Our genetic blueprint is encoded in our DNA. In order for cells to function properly, our genetic information must be transcribed into a usable message, called RNA. We are interested in understanding  how transcription is regulated in normal cells and in diseased states.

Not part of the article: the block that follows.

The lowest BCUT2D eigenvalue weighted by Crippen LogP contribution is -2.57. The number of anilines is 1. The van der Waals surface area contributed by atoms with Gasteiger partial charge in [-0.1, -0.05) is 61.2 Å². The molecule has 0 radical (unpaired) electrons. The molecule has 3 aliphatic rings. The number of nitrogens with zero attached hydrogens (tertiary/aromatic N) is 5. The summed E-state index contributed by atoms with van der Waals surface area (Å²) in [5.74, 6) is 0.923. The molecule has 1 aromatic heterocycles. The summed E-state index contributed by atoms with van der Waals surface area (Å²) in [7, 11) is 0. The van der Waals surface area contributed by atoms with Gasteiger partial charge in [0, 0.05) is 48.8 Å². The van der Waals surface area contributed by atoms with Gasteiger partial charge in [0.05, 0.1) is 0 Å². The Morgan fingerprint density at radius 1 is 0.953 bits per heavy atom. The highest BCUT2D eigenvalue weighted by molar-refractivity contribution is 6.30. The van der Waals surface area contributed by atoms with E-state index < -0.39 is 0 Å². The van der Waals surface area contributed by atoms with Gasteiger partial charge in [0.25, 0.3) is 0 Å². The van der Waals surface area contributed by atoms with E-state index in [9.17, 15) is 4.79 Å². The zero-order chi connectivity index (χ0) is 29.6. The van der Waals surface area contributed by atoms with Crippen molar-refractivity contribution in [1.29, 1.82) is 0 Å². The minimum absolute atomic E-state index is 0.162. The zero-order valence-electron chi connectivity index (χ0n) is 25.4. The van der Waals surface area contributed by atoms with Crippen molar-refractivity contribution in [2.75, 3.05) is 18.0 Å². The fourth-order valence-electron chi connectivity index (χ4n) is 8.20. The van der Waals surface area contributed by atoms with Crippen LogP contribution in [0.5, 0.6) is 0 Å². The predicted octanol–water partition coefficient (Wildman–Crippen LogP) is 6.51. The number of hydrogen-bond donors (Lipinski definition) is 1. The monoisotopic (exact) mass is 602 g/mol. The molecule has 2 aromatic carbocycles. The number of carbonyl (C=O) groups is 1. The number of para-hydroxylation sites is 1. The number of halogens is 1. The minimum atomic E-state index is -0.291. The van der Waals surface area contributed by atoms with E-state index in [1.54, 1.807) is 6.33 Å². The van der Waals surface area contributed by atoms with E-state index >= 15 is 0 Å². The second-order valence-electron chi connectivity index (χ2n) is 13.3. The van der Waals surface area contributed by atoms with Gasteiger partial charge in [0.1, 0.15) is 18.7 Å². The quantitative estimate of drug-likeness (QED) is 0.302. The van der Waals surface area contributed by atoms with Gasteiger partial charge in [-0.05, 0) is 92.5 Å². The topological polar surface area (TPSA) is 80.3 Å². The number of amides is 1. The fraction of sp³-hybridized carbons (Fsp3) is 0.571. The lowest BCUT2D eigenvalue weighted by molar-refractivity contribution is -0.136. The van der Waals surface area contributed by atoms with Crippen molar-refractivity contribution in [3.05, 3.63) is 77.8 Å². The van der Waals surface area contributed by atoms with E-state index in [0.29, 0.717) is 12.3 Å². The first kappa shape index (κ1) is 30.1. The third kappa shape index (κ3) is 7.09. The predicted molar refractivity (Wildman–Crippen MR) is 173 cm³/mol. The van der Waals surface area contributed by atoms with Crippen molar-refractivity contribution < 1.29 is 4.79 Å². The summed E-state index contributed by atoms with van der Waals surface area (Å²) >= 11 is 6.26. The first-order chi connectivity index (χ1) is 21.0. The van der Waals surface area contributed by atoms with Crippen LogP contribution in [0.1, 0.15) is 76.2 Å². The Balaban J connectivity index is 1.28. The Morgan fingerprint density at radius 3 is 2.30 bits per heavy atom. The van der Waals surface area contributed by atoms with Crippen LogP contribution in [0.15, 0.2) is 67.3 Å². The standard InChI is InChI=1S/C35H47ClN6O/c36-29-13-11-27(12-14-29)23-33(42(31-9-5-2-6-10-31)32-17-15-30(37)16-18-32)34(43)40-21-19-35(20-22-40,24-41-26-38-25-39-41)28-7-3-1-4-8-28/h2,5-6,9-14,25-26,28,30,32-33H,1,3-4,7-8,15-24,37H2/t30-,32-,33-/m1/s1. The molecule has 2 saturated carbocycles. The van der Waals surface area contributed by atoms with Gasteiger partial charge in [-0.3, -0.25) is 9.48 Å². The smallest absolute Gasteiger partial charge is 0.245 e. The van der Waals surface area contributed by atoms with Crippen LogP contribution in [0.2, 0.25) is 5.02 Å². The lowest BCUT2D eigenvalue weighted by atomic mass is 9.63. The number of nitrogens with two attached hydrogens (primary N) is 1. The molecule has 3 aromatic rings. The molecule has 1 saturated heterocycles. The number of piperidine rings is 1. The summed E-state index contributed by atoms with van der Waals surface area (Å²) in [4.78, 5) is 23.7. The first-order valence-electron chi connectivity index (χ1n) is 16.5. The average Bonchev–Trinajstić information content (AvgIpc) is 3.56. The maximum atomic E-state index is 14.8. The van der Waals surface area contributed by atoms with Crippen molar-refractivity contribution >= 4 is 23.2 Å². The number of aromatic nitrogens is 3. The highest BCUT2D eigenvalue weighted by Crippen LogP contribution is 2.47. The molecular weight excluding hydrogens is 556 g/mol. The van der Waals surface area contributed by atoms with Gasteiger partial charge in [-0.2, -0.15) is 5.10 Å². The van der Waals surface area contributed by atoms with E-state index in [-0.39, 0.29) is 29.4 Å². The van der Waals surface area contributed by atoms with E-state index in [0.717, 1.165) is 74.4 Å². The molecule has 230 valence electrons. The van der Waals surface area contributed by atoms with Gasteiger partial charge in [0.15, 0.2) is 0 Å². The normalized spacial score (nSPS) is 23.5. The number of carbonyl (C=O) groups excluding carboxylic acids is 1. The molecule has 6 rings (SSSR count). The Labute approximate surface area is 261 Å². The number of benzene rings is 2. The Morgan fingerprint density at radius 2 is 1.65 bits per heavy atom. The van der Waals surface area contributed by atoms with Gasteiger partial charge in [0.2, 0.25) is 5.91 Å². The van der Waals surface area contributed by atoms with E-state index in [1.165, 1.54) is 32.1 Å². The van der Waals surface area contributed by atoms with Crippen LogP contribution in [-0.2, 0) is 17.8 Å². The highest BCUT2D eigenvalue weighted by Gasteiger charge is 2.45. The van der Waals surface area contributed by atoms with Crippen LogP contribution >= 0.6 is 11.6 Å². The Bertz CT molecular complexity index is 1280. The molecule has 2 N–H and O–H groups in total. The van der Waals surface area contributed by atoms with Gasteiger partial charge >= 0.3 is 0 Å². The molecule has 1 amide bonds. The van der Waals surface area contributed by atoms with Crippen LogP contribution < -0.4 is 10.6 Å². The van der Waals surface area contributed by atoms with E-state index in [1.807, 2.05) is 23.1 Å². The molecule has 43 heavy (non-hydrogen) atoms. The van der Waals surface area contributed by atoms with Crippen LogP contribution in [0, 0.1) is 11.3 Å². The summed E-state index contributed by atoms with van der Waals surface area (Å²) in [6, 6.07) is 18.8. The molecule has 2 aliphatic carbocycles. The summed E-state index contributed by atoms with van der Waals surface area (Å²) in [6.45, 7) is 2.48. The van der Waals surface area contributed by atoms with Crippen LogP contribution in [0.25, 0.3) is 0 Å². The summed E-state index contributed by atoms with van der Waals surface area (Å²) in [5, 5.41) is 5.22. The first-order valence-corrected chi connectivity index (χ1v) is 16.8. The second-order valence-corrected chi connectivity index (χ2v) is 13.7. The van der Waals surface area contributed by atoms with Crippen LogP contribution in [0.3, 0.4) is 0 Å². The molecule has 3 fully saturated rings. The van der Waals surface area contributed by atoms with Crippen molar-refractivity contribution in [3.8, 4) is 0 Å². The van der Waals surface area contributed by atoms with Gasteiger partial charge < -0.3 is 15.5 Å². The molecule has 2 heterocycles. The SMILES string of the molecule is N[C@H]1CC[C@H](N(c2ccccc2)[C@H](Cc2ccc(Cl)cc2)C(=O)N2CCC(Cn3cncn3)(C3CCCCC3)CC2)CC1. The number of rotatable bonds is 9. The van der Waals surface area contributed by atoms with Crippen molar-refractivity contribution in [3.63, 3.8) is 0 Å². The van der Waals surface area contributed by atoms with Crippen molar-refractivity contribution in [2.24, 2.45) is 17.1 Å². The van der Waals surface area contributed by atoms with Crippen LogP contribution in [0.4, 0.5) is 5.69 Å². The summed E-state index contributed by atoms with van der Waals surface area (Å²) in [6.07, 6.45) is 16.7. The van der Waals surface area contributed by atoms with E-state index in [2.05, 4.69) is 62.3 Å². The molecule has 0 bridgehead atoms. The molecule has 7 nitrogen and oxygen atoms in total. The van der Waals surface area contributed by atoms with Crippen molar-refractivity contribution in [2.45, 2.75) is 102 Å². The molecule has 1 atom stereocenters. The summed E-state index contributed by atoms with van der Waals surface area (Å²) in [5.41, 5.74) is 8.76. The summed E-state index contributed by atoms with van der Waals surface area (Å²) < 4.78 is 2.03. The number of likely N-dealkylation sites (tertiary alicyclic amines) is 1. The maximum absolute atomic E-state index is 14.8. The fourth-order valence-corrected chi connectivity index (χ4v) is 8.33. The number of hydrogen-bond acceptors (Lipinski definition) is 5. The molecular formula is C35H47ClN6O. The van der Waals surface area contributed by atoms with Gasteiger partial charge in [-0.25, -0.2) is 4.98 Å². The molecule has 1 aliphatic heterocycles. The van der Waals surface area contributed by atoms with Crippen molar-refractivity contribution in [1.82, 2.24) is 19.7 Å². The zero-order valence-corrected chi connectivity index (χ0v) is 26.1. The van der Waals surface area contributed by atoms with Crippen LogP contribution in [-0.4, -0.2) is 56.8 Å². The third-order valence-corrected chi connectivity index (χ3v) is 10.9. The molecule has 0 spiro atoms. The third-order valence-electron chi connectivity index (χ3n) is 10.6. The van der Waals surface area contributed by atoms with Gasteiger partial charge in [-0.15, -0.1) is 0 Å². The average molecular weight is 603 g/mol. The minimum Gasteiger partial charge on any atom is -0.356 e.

RNA polymerases (RNAPs) are the cellular machinery responsible for transcribing genomic DNA into functional messages. Although polymerases have been extensively studied in bacteria and yeast, mammalian RNAPs have not been fully characterized. Using single particle cryo-Electron Microscopy, we have generated the first 3D reconstruction of human RNAP II bound to native DNA.  This approach is now being used to examine the structure of RNAP II isolated from human cancer cells while interacting with the tumor suppressor protein, BRCA1. We call this important new area of research “Structural Oncology”. Mutations in BRCA1, the breast cancer susceptibility protein, are heavily implicated in familial breast and ovarian cancers that are classified as “triple negative”. Triple negative tumors lack estrogen receptors, progesterone receptors and Her2 expression that are commonly used drug targets to enhance treatment options for other forms of breast cancer. Thus, patients afflicted with triple negative cancers have limited treatment options and succumb to recurrence in less time following conventional therapy. Under normal conditions, the BRCA1 protein acts as a tumor suppressor, helping correct breaks in genomic DNA and ensure fidelity in newly synthesized mRNA. Defects in these regulatory processes lead to genomic instability and to tumor initiation. Understanding the molecular basis for triple negative breast cancer induction related to BRCA1 mutations could significantly contribute to the development of new treatment options for patients afflicted with this aggressive disease.